Barbara Interview

What is OG?

Orton Gillingham (OG) is a teaching approach designed to help children who struggle with reading, like those with dyslexia. It's multi-sensory, meaning the student can “see,” “hear” & “feel” what the instructor is teaching. OG is also language based, it teaches the connections between sounds and letters along with rules and patterns of language.

What does it take to become an OG instructor?

There are different levels of training and certification through the Academy of Orton Gillingham Practitioners and Educators (AOGPE) including: Classroom Educator, Associate, Certified and Fellow. I chose the Associate level training which requires a bachelors degree and begins with a 60 hour, in-person course followed by 100 teaching hours with observation and feedback sessions provided by a qualified mentor/training fellow. The training is intense and requires the instructor to commit several hours weekly in order to prepare lesson plans for each student.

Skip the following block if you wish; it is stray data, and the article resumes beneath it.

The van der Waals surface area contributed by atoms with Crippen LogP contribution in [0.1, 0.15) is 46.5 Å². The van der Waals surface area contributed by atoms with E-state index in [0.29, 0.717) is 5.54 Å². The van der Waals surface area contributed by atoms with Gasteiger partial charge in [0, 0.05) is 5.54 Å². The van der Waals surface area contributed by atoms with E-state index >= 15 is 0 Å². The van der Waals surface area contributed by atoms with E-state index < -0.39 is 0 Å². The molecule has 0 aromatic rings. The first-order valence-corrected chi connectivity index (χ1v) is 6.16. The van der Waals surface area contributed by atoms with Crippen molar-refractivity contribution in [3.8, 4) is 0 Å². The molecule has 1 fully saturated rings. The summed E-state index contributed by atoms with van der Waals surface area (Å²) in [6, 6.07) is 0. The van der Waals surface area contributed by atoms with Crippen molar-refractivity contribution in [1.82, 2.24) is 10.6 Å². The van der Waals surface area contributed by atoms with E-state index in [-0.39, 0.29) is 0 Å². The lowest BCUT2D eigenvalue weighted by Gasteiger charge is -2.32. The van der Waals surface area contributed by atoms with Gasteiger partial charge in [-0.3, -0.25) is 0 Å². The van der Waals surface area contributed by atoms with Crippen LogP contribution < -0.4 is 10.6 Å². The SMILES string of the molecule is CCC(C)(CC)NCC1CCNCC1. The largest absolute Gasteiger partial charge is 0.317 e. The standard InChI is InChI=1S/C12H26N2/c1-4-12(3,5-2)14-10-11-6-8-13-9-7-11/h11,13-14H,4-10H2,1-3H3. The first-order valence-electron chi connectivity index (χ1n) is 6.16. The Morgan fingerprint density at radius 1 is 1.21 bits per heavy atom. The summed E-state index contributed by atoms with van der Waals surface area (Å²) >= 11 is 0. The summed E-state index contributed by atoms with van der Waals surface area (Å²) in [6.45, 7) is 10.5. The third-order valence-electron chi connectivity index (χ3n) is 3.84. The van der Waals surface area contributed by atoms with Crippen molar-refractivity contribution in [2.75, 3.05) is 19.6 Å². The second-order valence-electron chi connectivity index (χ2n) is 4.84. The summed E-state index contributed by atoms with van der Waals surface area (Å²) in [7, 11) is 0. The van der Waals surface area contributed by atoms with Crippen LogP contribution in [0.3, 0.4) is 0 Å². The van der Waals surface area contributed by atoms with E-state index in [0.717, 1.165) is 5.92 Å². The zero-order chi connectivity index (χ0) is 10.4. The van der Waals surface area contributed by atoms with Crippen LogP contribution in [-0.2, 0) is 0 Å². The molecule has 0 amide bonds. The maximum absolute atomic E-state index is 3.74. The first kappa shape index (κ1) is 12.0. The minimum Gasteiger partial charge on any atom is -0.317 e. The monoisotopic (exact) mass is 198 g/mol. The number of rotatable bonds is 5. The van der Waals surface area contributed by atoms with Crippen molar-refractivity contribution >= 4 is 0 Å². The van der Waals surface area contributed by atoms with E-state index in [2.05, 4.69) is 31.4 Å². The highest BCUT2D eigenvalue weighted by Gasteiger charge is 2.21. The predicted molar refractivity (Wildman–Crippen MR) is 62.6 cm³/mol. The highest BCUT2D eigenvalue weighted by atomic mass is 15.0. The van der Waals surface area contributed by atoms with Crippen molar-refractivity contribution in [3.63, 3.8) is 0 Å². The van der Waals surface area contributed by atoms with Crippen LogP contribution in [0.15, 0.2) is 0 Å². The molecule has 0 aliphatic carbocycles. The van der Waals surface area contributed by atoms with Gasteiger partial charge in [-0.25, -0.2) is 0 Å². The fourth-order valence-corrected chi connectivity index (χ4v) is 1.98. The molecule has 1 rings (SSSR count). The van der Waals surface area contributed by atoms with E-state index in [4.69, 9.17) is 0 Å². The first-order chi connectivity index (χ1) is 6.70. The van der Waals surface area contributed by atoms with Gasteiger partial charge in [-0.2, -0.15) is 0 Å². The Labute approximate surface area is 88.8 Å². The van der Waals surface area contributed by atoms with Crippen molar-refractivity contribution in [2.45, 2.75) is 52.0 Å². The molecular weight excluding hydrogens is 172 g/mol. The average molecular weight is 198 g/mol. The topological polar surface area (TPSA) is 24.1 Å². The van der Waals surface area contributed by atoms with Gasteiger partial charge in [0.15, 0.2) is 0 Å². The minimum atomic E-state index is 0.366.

What are signs that a child could benefit from OG services?

Some common signs include:

  • difficulty remembering letters/sounds
  • has a hard time with rhyming
  • struggles to recognize common sight words
  • has trouble hearing individual sounds in words and blending sounds to make a word
  • confuses or skips small words when reading (of, for)
  • poor spelling
  • has an easier time answering questions about a page of text if it’s read aloud
  • takes a very long time to complete reading assignments
  • avoidance and resistance to reading/low self-esteem

What is your favorite thing about OG treatment?

My absolute favorite part is seeing the look of confidence in a child who reads or spells a word independently for the first time. My goal is to work with parents to help each child become a competent reader, writer and independent learner.

For more information check out Orton-Gillingham: What You Need to Know

Orton Gillingham Instructional Approach

Orton–Gillingham: What You Need to Know

Examining the Effectiveness of the Orton-Gillingham Reading Approach for Poor Readers in Elementary School

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